Swaziland: A grandmother who has stood the test of time and character

Swaziland: A grandmother who has stood the test of time and character

Date: August 15, 2012
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Mbabane, 15 August – Visiting Gogo Margaret Gamedze at Ekwendzeni, a fifteen minutes drive from Hlathikulu town, in Shiselweni, South of Swaziland has always been my pleasant experience. In early August this year, I set on a journey to visit Gogo Gamedze. Upon arrival, as a workaholic that I have always known her to be, I found Gogo returning from the garden several meters down the home fields. With dirty hands, she shook my hand as we exchanged greetings.

The retired teacher affectionately called Gogo Gamedze, by both children and adults has always been passionate about education. She has always encouraged the education of both the girl and the boy child. At home, after performing domestic responsibilities with my younger sister Gcebile Simelane, Gogo made it a point that we had time for our schoolwork.

At times she found herself living in mud houses at remote schools in rural Swaziland. However, she endured selflessly the heinous pre-independent teaching challenges. “Wind’s of change were sweeping across the continent; however, my enthusiasm was to teach Swazi children to lead the country upon liberation,” she said.

While growing-up with my Gogo, I learnt valuable life-skills that have shaped my character and my interactions as far as community life is concerned.

Back in the day, she insisted on prayer before we went to bed. She would lead us in song, read a passage from the bible and then pray. We often complained but now, I realise that she was teaching us about the importance of faith.

In the crisp of dawn each day, Gogo would come to our respective rooms and wake us up. We took turns to prepare thin porridge or sour porridge. If it was not your turn, you would study.

She barely entertained the prevailing notion that there are duties for males and duties for females. All domestic chores were shared equally irrespective of sex. Considering the socialisation in the home and also in the community, I often thought of Gogo as an unfair person. I would grumble at why I had to do women’s work. Gcebile and I took turns to prepare meals, walked to fetch water in the morning or late afternoon.

Gogo might not know it, but she has modeled my life. I have respect for women’s fortitude, power and influence.

Gamedze endured pain in her life, she never married and her relationships with men never worked out. She has since lost two children under mysterious circumstances.

She has taught one trick about life, to forgive and let go. Even with the pain of losing her children, she remained strong, focused and raised us with love. She never vented her frustrations and anger on us.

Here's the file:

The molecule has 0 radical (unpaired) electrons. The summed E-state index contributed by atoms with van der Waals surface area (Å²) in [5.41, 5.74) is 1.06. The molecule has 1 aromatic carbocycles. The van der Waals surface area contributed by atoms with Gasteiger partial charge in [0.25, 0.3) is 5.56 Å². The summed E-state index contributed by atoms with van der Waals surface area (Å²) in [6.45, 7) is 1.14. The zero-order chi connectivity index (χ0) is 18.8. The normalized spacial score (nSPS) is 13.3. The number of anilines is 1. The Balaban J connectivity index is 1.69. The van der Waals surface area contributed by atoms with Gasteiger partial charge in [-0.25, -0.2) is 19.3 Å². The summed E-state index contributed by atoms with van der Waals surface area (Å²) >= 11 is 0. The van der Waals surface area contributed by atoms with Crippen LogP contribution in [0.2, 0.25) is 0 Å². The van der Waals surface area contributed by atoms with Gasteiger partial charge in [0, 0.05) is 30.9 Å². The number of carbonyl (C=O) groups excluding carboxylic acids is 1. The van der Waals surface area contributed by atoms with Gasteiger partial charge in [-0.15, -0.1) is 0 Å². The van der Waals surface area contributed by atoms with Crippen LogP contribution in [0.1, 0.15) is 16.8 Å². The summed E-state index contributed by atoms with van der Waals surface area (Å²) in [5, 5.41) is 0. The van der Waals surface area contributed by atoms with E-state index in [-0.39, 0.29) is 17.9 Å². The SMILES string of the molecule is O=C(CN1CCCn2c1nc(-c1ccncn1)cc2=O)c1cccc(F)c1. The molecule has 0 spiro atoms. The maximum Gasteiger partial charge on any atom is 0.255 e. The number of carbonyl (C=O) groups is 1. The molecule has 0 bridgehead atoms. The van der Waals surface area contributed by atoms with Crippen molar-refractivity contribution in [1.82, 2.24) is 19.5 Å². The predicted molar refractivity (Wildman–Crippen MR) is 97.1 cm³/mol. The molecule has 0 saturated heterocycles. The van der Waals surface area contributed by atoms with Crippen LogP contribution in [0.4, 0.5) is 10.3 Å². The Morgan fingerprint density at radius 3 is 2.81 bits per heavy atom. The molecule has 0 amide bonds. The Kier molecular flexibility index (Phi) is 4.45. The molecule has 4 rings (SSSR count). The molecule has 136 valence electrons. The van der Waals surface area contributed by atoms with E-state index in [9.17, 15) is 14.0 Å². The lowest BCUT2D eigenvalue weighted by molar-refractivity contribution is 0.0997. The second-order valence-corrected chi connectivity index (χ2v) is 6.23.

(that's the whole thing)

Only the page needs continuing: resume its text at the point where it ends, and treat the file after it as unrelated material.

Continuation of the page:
In Swaziland, a male figure is always behind the successful running of a homestead. Gogo has proven otherwise, she built and runs her own homestead. Several men have tried to win Gogo’s hand in marriage. Our polygamous neighbour once tried his luck but Gogo turned him down because she had already read his mind. We later learnt that the neighbour wanted to make our homestead part of his property upon marrying Gamedze. My grandmother has always been strong willed and has taught me to always stand by what I say. I have also learnt to respect women and not view them as property that can be acquired for selfish reasons.

Gogo has taught me to be hospitable and generous. At times Gcebile and myself would strongly disapprove of her helping certain individuals who had wronged her. Some neighbours would let their animals eat vegetables in Gogo’s garden. The next day they would come to our homestead to ask for maize meal. Gogo would give it to them. As kids we would hit the roof about that gesture.

Looking back, I realise that she taught us to live peacefully with all members in the community, irrespective of their shortcomings. To some degree she has taught me to be generous though I must admit that I can never reach Gogo’s standards. If a neighbour allows his or her animals into my garden, they should never expect to receive assistance from me.

I celebrate her for improving the lives of many even though her own has not been so smooth. Gcebile and I can’t wait to celebrate her 80th birthday next year.

Phathizwe-Chief Zulu is a journalist at The Nation in Swaziland. This article is part of the Gender Links Opinion and Commentary Service, special series on celebrating phenomenal women, bringing you fresh views on everyday news.



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